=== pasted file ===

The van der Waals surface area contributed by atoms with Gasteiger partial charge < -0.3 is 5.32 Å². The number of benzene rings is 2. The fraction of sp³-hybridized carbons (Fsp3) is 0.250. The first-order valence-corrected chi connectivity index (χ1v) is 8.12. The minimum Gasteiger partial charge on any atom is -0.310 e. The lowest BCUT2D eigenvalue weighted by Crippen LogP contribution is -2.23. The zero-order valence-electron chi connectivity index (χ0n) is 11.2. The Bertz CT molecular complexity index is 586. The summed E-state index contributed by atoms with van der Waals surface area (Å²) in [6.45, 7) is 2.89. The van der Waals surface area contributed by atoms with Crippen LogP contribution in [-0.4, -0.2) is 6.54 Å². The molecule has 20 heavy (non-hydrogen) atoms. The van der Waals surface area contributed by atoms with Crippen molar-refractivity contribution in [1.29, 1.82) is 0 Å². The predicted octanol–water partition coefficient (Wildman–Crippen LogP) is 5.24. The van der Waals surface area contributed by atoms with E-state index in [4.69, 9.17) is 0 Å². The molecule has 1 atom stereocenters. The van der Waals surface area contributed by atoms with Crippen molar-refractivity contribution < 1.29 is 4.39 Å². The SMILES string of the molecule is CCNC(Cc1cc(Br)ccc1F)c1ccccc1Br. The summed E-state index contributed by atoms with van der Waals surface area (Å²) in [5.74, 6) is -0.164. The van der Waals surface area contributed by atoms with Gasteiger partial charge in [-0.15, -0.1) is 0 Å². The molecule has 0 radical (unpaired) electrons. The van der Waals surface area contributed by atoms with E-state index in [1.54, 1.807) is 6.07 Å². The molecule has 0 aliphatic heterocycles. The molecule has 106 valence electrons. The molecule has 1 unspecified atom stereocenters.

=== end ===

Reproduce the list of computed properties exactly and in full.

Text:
The van der Waals surface area contributed by atoms with Gasteiger partial charge < -0.3 is 5.32 Å². The number of benzene rings is 2. The fraction of sp³-hybridized carbons (Fsp3) is 0.250. The first-order valence-corrected chi connectivity index (χ1v) is 8.12. The minimum Gasteiger partial charge on any atom is -0.310 e. The lowest BCUT2D eigenvalue weighted by Crippen LogP contribution is -2.23. The zero-order valence-electron chi connectivity index (χ0n) is 11.2. The Bertz CT molecular complexity index is 586. The summed E-state index contributed by atoms with van der Waals surface area (Å²) in [6.45, 7) is 2.89. The van der Waals surface area contributed by atoms with Crippen LogP contribution in [-0.4, -0.2) is 6.54 Å². The molecule has 20 heavy (non-hydrogen) atoms. The van der Waals surface area contributed by atoms with Crippen molar-refractivity contribution in [1.29, 1.82) is 0 Å². The predicted octanol–water partition coefficient (Wildman–Crippen LogP) is 5.24. The van der Waals surface area contributed by atoms with E-state index in [4.69, 9.17) is 0 Å². The molecule has 1 atom stereocenters. The van der Waals surface area contributed by atoms with Crippen molar-refractivity contribution < 1.29 is 4.39 Å². The SMILES string of the molecule is CCNC(Cc1cc(Br)ccc1F)c1ccccc1Br. The summed E-state index contributed by atoms with van der Waals surface area (Å²) in [5.74, 6) is -0.164. The van der Waals surface area contributed by atoms with Gasteiger partial charge in [-0.15, -0.1) is 0 Å². The molecule has 0 radical (unpaired) electrons. The van der Waals surface area contributed by atoms with E-state index in [1.54, 1.807) is 6.07 Å². The molecule has 0 aliphatic heterocycles. The molecule has 106 valence electrons. The molecule has 1 unspecified atom stereocenters.